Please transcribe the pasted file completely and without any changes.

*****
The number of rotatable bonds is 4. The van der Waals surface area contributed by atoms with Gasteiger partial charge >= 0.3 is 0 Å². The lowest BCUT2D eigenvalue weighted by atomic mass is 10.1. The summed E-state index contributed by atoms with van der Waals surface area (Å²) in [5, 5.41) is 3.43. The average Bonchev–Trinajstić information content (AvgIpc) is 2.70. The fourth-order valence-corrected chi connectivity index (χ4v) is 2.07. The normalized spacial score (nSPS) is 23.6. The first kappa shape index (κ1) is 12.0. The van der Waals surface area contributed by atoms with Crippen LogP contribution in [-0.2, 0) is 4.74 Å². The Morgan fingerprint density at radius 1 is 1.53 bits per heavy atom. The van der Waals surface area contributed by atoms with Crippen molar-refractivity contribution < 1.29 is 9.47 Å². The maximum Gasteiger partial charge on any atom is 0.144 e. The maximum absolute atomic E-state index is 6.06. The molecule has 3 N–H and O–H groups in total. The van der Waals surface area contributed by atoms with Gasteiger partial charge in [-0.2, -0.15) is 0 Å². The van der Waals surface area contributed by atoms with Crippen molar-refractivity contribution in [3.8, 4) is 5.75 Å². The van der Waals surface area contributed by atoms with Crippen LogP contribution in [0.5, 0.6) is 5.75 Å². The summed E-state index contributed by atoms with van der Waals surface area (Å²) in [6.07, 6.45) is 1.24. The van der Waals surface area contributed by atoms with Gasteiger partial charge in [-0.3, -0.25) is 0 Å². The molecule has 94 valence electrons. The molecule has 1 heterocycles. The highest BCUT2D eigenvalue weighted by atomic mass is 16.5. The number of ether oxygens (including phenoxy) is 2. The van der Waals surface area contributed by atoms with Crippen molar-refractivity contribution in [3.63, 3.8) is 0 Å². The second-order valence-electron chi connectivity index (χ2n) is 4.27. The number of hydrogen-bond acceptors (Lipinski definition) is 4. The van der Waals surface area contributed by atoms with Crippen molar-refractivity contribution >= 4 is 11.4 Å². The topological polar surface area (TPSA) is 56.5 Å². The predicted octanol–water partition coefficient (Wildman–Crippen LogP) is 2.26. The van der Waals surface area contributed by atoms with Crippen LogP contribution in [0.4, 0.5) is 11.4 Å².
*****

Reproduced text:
The number of rotatable bonds is 4. The van der Waals surface area contributed by atoms with Gasteiger partial charge >= 0.3 is 0 Å². The lowest BCUT2D eigenvalue weighted by atomic mass is 10.1. The summed E-state index contributed by atoms with van der Waals surface area (Å²) in [5, 5.41) is 3.43. The average Bonchev–Trinajstić information content (AvgIpc) is 2.70. The fourth-order valence-corrected chi connectivity index (χ4v) is 2.07. The normalized spacial score (nSPS) is 23.6. The first kappa shape index (κ1) is 12.0. The van der Waals surface area contributed by atoms with Crippen LogP contribution in [-0.2, 0) is 4.74 Å². The Morgan fingerprint density at radius 1 is 1.53 bits per heavy atom. The van der Waals surface area contributed by atoms with Crippen molar-refractivity contribution < 1.29 is 9.47 Å². The maximum Gasteiger partial charge on any atom is 0.144 e. The maximum absolute atomic E-state index is 6.06. The molecule has 3 N–H and O–H groups in total. The van der Waals surface area contributed by atoms with Gasteiger partial charge in [-0.2, -0.15) is 0 Å². The van der Waals surface area contributed by atoms with Crippen molar-refractivity contribution in [3.8, 4) is 5.75 Å². The van der Waals surface area contributed by atoms with Crippen LogP contribution in [0.5, 0.6) is 5.75 Å². The summed E-state index contributed by atoms with van der Waals surface area (Å²) in [6.07, 6.45) is 1.24. The van der Waals surface area contributed by atoms with Gasteiger partial charge in [-0.3, -0.25) is 0 Å². The molecule has 94 valence electrons. The molecule has 1 heterocycles. The highest BCUT2D eigenvalue weighted by atomic mass is 16.5. The number of ether oxygens (including phenoxy) is 2. The van der Waals surface area contributed by atoms with Crippen molar-refractivity contribution in [3.63, 3.8) is 0 Å². The second-order valence-electron chi connectivity index (χ2n) is 4.27. The number of hydrogen-bond acceptors (Lipinski definition) is 4. The van der Waals surface area contributed by atoms with Crippen molar-refractivity contribution >= 4 is 11.4 Å². The topological polar surface area (TPSA) is 56.5 Å². The predicted octanol–water partition coefficient (Wildman–Crippen LogP) is 2.26. The van der Waals surface area contributed by atoms with Crippen LogP contribution in [0.4, 0.5) is 11.4 Å².